Author: Ron Graham
Paul Discusses the Israel of God
—Outline of Romans 9 to 11
This lesson provides an outline, for your reference, of Romans chapters 9 to 11. In these chapters Paul teaches us about Israel’s relationship with God.
1 The Failure of Israel
Lament over Israel being lost (Romans 9:1-5)
- Paul declares his genuine and deep sorrow.
- Paul recites the priveleges Israel despised.
God still has a people, an Israel (Romans 9:6-8).
- Being a fleshly descendant of Israel (Jacob) does not make one a true Israelite.
- The Israel of God consists of children of the promise, (ie all believers).
God’s purpose and promise (Romans 9:9-24).
- Recall God’s promise to Abraham, Isaac and Jacob.
- God’s purposeful choices have been unquestionably merciful and just.
- Illustration of the potter and the clay.
- God’s called out people come from among both Jews and Gentiles.
God’s success (Romans 9:25-33).
- God was able to call together his sons from among all peoples.
- These included a remnant of Israel, fulfilling prophecies of Isaiah (Isaiah 10:21-22, 1:9).
- God made this possible through a righteousness which is by faith.
- This came about through Christ, who although a stumbling stone for some, became the sure foundation stone for believers (Isaiah 8:14, 28:16).
Why Israel failed (Romans 10:1-7).
- They had a zeal of God but not according to knowledge.
- They sought to establish a righteousness of their own.
- They did not recognize Christ as the end of the law.
- They did not have the righteousness of faith (in Christ, his death, and his resurrection).
2 Israel’s Second Chance
Restoring righteousness to Israel (Romans 10:8-21).
- It is from the heart, a genuine faith in Christ and a genuine confession of him, that a person is justified and saved.
- There is no distinction between Jew and Gentile. All who call on him (through Christ) will be saved.
- The preaching and heeding of the gospel is the means by which faith is produced.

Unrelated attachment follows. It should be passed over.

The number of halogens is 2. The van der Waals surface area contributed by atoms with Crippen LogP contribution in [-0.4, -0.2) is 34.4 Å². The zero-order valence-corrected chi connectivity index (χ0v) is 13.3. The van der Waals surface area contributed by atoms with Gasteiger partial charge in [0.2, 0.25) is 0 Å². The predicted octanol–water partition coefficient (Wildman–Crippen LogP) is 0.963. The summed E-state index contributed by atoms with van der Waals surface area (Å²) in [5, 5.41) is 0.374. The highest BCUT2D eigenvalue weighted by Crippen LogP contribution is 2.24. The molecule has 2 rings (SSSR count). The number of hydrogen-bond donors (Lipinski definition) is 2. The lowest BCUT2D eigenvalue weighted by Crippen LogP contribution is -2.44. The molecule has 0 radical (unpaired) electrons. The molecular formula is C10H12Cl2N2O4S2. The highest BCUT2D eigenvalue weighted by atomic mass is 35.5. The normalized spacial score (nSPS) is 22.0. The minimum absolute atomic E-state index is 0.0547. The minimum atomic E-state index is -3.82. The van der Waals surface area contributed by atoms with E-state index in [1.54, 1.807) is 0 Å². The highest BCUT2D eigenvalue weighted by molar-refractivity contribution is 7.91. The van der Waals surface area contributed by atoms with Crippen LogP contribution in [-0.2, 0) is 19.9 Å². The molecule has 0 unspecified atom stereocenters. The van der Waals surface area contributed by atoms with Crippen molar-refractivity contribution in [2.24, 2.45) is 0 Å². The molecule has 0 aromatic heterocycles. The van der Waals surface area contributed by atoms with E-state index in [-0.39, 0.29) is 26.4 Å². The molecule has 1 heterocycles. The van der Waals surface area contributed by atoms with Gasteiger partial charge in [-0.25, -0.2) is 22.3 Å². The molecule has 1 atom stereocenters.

- Verses 18-21 are a rhetorical passage declaring that God now defines Israel as all who seek, believe, and obey Christ. If this angers the fleshly descendants of Israel then God replies that they were an obstinate and disobedient people.
Grace for remnant who believed (Romans 11:1-6).
- Some of Israel have believed, and these are the promised remnant.
- Just as God kept a remnant in Elijah's time, so he has kept a remnant in Paul's time.
- This has come about by the grace of God.
Condemnation for the rest who were darkened (Romans 11:7-10).
- The rest of Israel has stumbled in self-afflicted blindness
- God is the cause of Israel's spiritual blindness and deafness, but only in the sense that his message hardens the hearts of those who obstinately reject it. God’s word polarizes people. God regards anyone as rejecting his word who hears it but will not heed it. The more a person rejects God’s word, the more hardened against it he becomes.
Gentile believers accepted in their place (Romans 11:11-16).
- Paul is optimistic. Israel's transgression and rejection has raised an opportunity for the rest of the world's salvation and reconciliation. Israel itself may thus be moved to return to God, and through believing the gospel some of them will.
- Paul regards the believers among the Jews as the sour dough that leavens the new dough of the Gentiles, or the root and stump from which the Gentiles may shoot as new branches (v.16).
This illustrated by the husbandry of an olive tree (Romans 11:17-24).
- Branches of the old olive tree were broken off. These are the unbelievers among the Jews.
- New branches were grafted in from a wild olive tree. These are the believers among the Gentiles.
- The new branches must not be arrogant because they have been grafted in where other branches were broken off. After all it is the root and stump that nourishes and supports them.
- God can cut out branches that he has grafted in, if they do not continue in their faith.
- God can also graft back in branches that he has cut out, if they do not continue in their unbelief.
3 Paul’s Summation
Paul's conclusion concerning Israel (Romans 11:25-32).
- God’s plan reflects his special love for Jacob's descendants as well as his great love for the whole world.
- Gentiles should humbly view the failure of Israel as an opportunity for God to grant mercy to the Gentiles.
- Jews should humbly view God’s mercy to the Gentiles as a reason for God to all the more grant mercy to the Jews.
- God will show mercy to all who believe and obey his word.
- God will show severity to all who reject and disobey his word.
- These conditions of mercy and wrath are unchangeable and irrevocable, and are the the same for everyone.
Doxology (Romans 11:33-36)
- How wonderfully deep is God’s wisdom, knowledge, and plan.
- To Him be the glory forever, Amen.
Copyright on print